I threw this question out a bit ago and had a few responses over 60-70k miles with no powertrain issues. The N/A version of this Skyactiv 2.5 had been basically bullet proof from what I read on the early CX-5's and others. Some of those are over 150k miles at this point. I think the carbon build up thing is overblown in general and Mazda has some technology in there to combat it. I think if you run good gas in it most of the time and run an additive through there every 10k miles it should not be an issue.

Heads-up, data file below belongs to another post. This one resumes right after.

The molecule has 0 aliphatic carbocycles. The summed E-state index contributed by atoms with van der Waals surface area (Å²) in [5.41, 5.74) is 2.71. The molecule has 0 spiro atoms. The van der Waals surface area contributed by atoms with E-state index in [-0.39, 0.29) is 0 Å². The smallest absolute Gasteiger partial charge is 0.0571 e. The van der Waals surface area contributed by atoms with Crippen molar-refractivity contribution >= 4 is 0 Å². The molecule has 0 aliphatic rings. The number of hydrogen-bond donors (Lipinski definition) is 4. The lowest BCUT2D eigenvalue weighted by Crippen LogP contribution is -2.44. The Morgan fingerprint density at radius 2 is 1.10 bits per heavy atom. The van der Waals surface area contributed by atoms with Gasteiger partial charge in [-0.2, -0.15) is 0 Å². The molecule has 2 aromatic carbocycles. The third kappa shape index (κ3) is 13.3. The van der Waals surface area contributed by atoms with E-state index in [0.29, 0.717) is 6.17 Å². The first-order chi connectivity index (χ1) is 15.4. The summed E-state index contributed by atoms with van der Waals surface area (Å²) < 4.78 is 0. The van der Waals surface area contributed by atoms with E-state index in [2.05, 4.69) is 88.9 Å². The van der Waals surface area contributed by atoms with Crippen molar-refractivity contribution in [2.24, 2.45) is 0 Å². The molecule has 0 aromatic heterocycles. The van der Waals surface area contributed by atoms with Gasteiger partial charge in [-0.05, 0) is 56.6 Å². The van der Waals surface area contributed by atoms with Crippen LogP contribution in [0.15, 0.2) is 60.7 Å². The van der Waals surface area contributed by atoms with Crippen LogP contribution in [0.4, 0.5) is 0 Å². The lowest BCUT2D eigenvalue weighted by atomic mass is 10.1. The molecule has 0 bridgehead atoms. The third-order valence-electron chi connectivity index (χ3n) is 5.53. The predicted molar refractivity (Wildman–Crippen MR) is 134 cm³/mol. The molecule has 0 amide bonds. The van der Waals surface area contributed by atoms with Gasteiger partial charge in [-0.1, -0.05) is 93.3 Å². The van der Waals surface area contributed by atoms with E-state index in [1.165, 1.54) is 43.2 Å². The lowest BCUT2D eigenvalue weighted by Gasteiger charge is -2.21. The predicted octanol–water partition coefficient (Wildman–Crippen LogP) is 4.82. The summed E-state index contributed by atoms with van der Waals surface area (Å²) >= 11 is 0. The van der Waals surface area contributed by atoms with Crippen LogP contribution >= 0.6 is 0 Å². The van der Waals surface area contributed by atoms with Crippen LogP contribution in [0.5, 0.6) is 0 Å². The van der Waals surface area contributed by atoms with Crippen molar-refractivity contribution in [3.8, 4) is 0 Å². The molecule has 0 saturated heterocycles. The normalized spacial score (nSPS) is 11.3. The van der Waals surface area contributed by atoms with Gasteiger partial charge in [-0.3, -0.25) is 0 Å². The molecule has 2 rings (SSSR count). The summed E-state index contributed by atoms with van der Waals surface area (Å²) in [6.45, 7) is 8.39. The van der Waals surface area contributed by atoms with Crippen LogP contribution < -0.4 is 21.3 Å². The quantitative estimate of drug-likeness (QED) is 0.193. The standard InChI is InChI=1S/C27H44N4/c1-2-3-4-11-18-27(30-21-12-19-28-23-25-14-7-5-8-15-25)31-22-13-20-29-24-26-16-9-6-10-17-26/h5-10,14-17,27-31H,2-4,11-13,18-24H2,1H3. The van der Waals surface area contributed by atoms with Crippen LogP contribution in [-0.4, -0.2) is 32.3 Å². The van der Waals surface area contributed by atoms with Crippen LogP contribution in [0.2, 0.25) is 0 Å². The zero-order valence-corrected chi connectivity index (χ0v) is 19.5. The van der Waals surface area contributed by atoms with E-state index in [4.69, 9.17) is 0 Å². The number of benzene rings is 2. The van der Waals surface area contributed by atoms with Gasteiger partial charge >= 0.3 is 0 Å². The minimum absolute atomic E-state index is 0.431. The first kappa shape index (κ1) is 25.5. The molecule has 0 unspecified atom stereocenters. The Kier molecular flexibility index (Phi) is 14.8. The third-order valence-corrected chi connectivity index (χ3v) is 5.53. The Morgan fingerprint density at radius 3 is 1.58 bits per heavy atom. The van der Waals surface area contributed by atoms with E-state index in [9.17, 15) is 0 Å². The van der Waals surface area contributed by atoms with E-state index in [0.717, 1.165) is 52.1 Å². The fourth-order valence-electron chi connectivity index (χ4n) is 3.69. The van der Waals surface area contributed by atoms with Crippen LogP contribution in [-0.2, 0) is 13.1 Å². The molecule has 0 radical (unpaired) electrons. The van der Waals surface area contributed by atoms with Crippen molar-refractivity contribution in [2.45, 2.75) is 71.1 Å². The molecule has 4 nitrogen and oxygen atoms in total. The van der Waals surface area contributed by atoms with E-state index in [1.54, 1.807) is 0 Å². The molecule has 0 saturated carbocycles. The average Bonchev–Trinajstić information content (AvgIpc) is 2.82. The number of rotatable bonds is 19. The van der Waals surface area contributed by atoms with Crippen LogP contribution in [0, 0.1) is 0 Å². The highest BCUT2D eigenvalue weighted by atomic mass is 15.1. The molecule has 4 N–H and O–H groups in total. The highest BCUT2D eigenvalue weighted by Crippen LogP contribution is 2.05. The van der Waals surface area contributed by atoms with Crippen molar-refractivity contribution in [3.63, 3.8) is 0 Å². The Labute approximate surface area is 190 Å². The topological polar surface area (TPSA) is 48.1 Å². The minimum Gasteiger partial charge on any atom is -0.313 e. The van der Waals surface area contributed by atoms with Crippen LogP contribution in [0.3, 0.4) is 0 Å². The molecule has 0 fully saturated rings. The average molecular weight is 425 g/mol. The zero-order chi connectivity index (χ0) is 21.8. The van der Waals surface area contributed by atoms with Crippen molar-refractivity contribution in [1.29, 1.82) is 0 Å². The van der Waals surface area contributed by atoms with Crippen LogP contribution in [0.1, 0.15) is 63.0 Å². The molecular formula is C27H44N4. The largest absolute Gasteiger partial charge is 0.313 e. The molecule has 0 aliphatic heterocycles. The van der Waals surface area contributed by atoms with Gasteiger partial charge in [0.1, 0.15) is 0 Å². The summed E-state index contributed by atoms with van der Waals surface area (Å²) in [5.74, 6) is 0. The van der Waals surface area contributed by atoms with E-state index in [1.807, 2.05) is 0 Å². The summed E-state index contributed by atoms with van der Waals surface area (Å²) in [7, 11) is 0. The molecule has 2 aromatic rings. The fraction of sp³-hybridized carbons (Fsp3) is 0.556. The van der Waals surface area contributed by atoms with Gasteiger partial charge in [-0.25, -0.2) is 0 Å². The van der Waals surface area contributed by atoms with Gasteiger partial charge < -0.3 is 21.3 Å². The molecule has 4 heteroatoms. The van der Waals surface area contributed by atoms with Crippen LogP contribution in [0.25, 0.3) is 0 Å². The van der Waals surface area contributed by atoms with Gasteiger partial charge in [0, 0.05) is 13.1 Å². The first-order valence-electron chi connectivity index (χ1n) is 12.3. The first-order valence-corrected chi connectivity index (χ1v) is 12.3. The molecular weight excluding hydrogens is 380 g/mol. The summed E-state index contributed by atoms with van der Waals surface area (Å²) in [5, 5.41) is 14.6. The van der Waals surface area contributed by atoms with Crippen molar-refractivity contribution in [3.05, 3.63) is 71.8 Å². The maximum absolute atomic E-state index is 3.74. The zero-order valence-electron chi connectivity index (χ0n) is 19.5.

I wouldn't say the carbon build up thing is overblown, it's just more likely to present itself early in certain conditions. If you're in a climate that experiences "extreme" conditions (hot and humid, or very cold), and your daily commutes are so short that the engine doesn't have an opportunity to reach operating temps during the drive, your car will be more prone to producing "blow-by". Blow-by is excess oil/fuel/water vapor that is reintroduced into the intake manifold. When the engine reaches operating temps, it becomes hot enough to burn off most of the blow-by condensation that has settled onto the intake manifold valves. If the condensation is not burned off and is allowed to settle, it hardens and causes the carbon build up issues. Some people have installed aftermarket oil catch cans to catch some of the blow-by, thus prolonging the period between intake valve cleanings. In my experience with a 2.5L DI engine and over 140,000 kms, I never once had to do a valve cleaning because my commutes were long enough to get to operating temps most of the time, and I live in an area that experiences both climate extremes. I did not install an aftermarket oil catch can on that car.